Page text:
I.M. Sechenov First Moscow State Medical University, The Ministry of Healfh of the Russion Federation
Three main systemic factors (we called them discipline-making factors) are crucial for the emergence of a clinical specialty (in our case this specialty is neurosurgery) − social-historical, scientific and institutional. This first factor includes level of society development (industrialization, urbanization and level of university education) and war. The WWI was characterized by large number of traumatic brain injuries and their consequences which played an important role in emergence of the new surgical specialty – neurosurgery – in Europe and North America. The second factor is special diagnostic methods, surgical instruments and new operative approaches. The third factor is setting up neurosurgery schools, postgraduate neurosurgical training, specialized departments, chairs and institutes, neurosurgical societies and journals. It is concluded that in the interwar period (1920s−1930s) neurosurgery became a separate medical specialty in USSR, Great Britain, France, Germany, USA and Canada. The theory of discipline-making factors might be used for study of emergence of other medical specialties and the phenomenon of specialization in medicine.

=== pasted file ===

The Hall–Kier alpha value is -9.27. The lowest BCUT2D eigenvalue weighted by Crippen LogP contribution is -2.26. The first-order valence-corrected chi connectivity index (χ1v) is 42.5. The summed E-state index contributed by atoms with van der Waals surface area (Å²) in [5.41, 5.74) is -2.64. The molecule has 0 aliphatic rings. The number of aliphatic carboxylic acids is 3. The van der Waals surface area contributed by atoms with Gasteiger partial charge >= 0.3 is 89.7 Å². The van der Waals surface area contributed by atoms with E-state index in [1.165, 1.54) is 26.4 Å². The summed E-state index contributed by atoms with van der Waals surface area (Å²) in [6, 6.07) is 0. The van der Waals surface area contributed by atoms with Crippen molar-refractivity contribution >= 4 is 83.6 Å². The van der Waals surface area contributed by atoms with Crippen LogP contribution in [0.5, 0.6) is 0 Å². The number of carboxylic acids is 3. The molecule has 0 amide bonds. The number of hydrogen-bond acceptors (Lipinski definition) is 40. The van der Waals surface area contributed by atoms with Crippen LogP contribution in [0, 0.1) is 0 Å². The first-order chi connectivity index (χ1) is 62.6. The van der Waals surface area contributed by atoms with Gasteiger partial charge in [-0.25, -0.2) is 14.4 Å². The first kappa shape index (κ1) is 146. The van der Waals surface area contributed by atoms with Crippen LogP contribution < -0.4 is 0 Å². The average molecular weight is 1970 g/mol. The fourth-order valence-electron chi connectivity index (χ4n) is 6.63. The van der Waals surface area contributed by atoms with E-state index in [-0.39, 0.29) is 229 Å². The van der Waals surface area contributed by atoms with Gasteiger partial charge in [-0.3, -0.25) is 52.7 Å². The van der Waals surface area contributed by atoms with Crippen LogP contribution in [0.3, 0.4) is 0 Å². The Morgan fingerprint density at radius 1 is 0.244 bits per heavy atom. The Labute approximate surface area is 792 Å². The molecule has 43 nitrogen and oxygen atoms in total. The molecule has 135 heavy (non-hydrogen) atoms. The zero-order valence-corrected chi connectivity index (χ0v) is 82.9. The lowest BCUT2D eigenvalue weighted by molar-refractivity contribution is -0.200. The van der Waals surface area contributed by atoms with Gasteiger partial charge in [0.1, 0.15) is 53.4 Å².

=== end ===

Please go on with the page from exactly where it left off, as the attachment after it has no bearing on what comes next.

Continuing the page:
Keywords: specialization in medicine; discipline-making factors; history of neurosurgery; medicine, 20th century; WWI; craniotomy; scientific schools